Skip to content

Letter From the Food Bank

Dear Friend,

With the holiday season approaching, I’m thankful for what we have accomplished this past year. Working together, we have provided meals and support throughout our communities.

Even as I celebrate all we’ve done, I know this important work is far from over. Mainers continue working to make ends meet despite higher costs and the elimination of pandemic-era SNAP benefits that buoyed many households. Some Mainers may be dealing with job loss or a cut in wages, living on a fixed income, or faced with an unforeseen expense.

But thanks to friends like you who support Good Shepherd Food Bank, families in our communities can have reliable access to nutritious food this holiday season — and beyond!

When friends and families gather around their dinner tables this holiday season to give thanks, it is so much more than a meal. It’s a reminder that each of us is cared for and part of a community. There is no more important message in this world.

Please read through this edition of Helping Hands and see the difference you’re making for Mainers. Your support helps provide meals for families and support for programs that help create a future where all Mainers are food secure. Thank you!

With thanks,

Erin Fogg Erin Fogg,
VP of Development & Communications

Story 1: “This Is a Place of Hope”

“This Is a Place of Hope”

John spends most of his days helping others succeed in life. Even in his career as a job placement specialist, he helps others carve out a better future for themselves.

In John’s work, he helps people living below the poverty line break down barriers to a better life. Part of that includes a stop each week at Augusta Food Bank.

“I like to help others, so I come here to get food for people who have no vehicles and no way here,” John says. “You have to be here for your brothers and sisters — your fellow Mainers. You have to do your part.”

John says the food he is able to pick up means so much for so many families. He says many people take basics like food for granted, but to the families he helps, it’s everything.

“If you don’t eat, everything falls by the wayside,” John shares. “You can’t think. You have no energy. It’s essential for the brain and body.”

The holidays are a time for hope and helping others! Team up with Good Shepherd Food Bank and with helpers like John, and make a difference for Maine neighbors.

Story 2: Filled With Gratitude

Filled With Gratitude

This time of year, we often stop to reflect on what we’re grateful for in our lives. Some of our local partners and neighbors paused to do the same, and to share what your support means.

“On behalf of everyone at MEIRS, THANK YOU from the bottom of our hearts. The community we are in will benefit greatly from having an expanded food distribution site, and we can’t wait to help our neighbors by providing them with more food. Thank you so much for the work you are doing at the Food Bank. We are truly grateful!”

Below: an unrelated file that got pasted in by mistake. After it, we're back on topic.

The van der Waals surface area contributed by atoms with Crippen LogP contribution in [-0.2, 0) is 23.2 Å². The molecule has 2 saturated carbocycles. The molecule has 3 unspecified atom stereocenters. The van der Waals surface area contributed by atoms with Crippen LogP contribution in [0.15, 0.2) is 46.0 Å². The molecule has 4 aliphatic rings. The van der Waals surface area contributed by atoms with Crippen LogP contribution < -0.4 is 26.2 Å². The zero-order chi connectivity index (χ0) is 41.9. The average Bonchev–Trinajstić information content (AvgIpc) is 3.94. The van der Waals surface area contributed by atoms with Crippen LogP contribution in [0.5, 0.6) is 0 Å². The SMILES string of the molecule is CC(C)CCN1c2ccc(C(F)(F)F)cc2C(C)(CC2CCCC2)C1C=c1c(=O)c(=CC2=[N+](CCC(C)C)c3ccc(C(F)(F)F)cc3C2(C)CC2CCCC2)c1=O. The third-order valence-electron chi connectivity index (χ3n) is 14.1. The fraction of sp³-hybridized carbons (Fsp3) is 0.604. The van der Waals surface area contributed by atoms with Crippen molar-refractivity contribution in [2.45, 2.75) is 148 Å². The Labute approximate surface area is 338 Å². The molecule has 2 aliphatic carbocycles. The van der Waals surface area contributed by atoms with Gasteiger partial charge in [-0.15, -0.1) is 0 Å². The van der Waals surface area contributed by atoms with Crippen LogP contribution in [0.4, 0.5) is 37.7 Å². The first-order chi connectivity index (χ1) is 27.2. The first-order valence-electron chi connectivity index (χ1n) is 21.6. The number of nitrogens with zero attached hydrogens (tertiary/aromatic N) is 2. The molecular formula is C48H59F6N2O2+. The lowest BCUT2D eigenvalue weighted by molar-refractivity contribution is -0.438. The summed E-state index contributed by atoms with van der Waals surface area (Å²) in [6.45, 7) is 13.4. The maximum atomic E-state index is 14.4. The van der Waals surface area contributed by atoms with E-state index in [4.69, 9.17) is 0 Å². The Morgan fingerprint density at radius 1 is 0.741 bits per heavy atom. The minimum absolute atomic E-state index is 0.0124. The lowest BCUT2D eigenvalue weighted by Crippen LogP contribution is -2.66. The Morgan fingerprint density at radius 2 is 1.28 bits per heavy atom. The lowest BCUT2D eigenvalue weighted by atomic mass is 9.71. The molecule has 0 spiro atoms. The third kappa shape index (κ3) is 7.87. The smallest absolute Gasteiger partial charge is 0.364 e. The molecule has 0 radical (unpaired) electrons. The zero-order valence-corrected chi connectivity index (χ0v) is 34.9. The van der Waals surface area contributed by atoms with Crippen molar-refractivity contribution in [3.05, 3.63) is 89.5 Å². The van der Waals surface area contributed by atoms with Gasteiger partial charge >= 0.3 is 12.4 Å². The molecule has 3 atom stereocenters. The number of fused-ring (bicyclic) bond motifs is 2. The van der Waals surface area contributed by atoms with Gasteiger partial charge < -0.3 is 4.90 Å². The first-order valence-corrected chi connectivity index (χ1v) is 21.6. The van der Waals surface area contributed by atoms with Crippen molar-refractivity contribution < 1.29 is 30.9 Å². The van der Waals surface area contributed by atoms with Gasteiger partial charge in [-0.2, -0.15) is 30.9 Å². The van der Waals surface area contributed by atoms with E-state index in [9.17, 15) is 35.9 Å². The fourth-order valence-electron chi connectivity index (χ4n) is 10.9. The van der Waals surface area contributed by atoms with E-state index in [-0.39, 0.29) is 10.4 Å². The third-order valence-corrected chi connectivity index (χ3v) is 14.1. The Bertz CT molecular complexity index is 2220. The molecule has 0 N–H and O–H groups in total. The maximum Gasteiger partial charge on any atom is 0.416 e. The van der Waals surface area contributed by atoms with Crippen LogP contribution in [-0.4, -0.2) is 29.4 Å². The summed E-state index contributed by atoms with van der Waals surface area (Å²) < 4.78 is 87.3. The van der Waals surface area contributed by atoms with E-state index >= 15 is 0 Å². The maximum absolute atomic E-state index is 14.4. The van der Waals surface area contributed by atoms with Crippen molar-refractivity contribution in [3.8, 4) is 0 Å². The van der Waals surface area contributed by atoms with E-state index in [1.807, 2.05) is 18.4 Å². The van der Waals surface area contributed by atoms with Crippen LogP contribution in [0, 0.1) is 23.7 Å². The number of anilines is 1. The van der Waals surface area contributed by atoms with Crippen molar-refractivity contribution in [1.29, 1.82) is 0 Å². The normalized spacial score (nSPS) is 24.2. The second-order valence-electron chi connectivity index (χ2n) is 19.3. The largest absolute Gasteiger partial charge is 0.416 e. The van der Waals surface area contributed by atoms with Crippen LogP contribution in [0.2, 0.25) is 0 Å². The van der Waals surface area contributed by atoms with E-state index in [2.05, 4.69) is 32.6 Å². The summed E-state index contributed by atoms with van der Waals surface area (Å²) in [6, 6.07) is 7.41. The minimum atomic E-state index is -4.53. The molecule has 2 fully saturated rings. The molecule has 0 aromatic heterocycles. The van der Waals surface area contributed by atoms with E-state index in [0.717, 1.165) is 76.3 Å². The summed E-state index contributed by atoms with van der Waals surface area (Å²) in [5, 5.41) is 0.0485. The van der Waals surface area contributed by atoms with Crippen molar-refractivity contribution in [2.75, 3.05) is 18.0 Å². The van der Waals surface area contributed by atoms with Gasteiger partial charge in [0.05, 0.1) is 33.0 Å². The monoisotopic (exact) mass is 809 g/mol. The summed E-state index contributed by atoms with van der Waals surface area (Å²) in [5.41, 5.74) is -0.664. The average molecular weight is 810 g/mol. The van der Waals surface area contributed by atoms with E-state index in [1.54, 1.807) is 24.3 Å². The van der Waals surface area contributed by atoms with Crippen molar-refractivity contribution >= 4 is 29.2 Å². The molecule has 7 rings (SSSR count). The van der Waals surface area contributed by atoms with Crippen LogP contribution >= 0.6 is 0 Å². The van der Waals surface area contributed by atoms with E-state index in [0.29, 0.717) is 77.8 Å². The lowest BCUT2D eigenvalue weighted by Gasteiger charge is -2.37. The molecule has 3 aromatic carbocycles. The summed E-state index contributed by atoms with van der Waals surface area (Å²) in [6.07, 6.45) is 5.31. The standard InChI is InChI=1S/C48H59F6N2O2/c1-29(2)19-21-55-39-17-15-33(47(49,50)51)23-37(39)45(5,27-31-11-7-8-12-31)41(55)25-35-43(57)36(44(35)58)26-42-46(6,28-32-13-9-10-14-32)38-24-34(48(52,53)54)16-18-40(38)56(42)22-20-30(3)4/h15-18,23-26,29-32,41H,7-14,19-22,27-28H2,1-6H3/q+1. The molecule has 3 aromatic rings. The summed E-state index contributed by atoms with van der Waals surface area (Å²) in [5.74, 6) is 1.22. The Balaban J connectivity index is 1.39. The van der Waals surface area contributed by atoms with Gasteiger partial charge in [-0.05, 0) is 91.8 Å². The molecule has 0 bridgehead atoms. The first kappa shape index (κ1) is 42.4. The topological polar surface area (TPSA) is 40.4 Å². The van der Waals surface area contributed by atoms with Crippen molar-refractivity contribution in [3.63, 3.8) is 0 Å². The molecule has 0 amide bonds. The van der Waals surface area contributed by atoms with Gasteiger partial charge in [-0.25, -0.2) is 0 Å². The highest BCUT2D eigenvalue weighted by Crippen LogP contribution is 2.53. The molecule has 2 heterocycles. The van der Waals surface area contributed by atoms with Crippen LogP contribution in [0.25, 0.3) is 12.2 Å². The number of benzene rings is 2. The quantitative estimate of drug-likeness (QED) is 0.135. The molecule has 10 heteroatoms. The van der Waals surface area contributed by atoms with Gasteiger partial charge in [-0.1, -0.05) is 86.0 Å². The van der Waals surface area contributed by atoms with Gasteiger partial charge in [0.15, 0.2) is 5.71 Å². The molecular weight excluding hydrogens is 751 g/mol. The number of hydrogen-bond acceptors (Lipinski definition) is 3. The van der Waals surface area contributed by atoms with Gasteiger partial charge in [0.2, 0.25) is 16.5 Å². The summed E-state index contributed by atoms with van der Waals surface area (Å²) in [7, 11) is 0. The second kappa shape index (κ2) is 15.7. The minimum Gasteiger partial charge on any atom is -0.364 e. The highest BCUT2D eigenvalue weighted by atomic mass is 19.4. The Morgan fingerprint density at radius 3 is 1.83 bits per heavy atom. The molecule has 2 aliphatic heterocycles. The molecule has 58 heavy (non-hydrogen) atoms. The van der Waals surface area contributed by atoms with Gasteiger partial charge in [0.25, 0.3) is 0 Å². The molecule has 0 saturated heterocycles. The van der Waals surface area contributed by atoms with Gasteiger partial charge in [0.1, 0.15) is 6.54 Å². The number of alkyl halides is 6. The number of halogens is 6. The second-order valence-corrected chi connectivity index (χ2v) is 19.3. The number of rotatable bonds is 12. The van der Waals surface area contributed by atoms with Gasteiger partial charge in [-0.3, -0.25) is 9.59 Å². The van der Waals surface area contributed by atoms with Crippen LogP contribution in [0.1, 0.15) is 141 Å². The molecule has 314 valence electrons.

— Lisa Day, Maine Immigrant and Refugee Services

“Tomorrow will be the first day we use the pantry. Thank you so much for doing this! Your hard work will help the community so very much and it is very much appreciated!”

“Thank you all! We could NOT have done this without the Food Bank’s trust in us and earliest funding. Honestly, the Food Bank was a primary catalyst for this past year’s work. I appreciate all of you so much.”
— Megan Shapiro Ross, Footprints

“A few years ago, a health issue completely knocked us down for a long count. The local food pantry in Bethel was a lifeline for us.”

“I just wanted to reach out and say THANK YOU! Last Friday, the hospital hosted its first ‘Fresh Produce Day.’ We were able to serve over 100 patients and staff in just a few short hours. One of our pediatric patients told me that ‘this is the best day ever, my family will be so happy.’”

Story 3: “Thank You for Helping”

“Thank You for Helping”

We all need a little help now and then.

Debbie and Peter are no strangers to stepping up to help others in need. They are both retired and take care of Debbie’s 83-year-old mom, who fell seriously ill last summer. They were able to get her through the roughest part, but they lost their home in the process. Now they live with Debbie’s mom as her caregivers, but don’t have sufficient income to rely on.

Meanwhile, they have serious health problems of their own, including heart failure, kidney disease, and diabetes. Their medical bills are piling up and they’re worried about how they will make ends meet.

Thankfully, the Augusta community has been there to lend a hand to Debbie and Peter. At the Augusta Food Bank — a partner of Good Shepherd Food Bank — they are able to access the nutritious food they need to thrive.

“The food from Augusta Food Bank is the only food we have, and we share it with my mom and our cat and dog,” Debbie says. “I don’t know what we’d do if we didn’t have this.”

With prices for food and other essentials so high, some Maine families like Debbie’s have to choose between bills and essentials like food and medicine.

Debbie is grateful for partners and donors like you who help make the healthy food her family needs more accessible. “Thank you from the bottom of my heart,” she says. “Thank you for helping people who are at the end of their rope with nowhere to turn.”

Some Mainers facing hunger also manage chronic health conditions, like diabetes. Your support helps provide nutritious options for people like Debbie.